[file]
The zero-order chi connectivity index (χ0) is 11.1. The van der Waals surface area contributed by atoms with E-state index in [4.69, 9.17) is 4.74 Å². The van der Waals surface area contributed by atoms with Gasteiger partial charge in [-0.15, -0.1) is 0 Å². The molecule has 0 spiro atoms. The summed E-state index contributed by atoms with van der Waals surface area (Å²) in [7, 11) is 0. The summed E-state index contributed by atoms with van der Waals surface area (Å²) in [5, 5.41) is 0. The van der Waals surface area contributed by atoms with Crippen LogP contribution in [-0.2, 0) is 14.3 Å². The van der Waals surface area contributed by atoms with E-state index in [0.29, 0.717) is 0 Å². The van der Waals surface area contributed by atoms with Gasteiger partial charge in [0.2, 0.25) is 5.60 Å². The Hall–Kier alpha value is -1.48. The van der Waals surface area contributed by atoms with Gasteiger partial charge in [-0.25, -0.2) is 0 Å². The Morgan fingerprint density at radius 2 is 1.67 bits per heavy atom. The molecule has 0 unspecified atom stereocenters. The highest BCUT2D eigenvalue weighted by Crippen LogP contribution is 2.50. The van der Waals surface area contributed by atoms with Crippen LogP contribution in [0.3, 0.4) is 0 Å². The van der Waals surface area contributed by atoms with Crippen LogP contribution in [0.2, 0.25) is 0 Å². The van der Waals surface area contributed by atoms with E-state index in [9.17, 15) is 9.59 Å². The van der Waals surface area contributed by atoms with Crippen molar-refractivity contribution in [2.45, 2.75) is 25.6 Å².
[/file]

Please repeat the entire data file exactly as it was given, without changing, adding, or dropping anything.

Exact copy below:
The zero-order chi connectivity index (χ0) is 11.1. The van der Waals surface area contributed by atoms with E-state index in [4.69, 9.17) is 4.74 Å². The van der Waals surface area contributed by atoms with Gasteiger partial charge in [-0.15, -0.1) is 0 Å². The molecule has 0 spiro atoms. The summed E-state index contributed by atoms with van der Waals surface area (Å²) in [7, 11) is 0. The summed E-state index contributed by atoms with van der Waals surface area (Å²) in [5, 5.41) is 0. The van der Waals surface area contributed by atoms with Crippen LogP contribution in [-0.2, 0) is 14.3 Å². The van der Waals surface area contributed by atoms with E-state index in [0.29, 0.717) is 0 Å². The van der Waals surface area contributed by atoms with Gasteiger partial charge in [0.2, 0.25) is 5.60 Å². The Hall–Kier alpha value is -1.48. The van der Waals surface area contributed by atoms with Gasteiger partial charge in [-0.25, -0.2) is 0 Å². The Morgan fingerprint density at radius 2 is 1.67 bits per heavy atom. The molecule has 0 unspecified atom stereocenters. The highest BCUT2D eigenvalue weighted by Crippen LogP contribution is 2.50. The van der Waals surface area contributed by atoms with Crippen LogP contribution in [0.3, 0.4) is 0 Å². The van der Waals surface area contributed by atoms with Crippen LogP contribution in [0.2, 0.25) is 0 Å². The van der Waals surface area contributed by atoms with E-state index in [9.17, 15) is 9.59 Å². The van der Waals surface area contributed by atoms with Crippen molar-refractivity contribution in [2.45, 2.75) is 25.6 Å².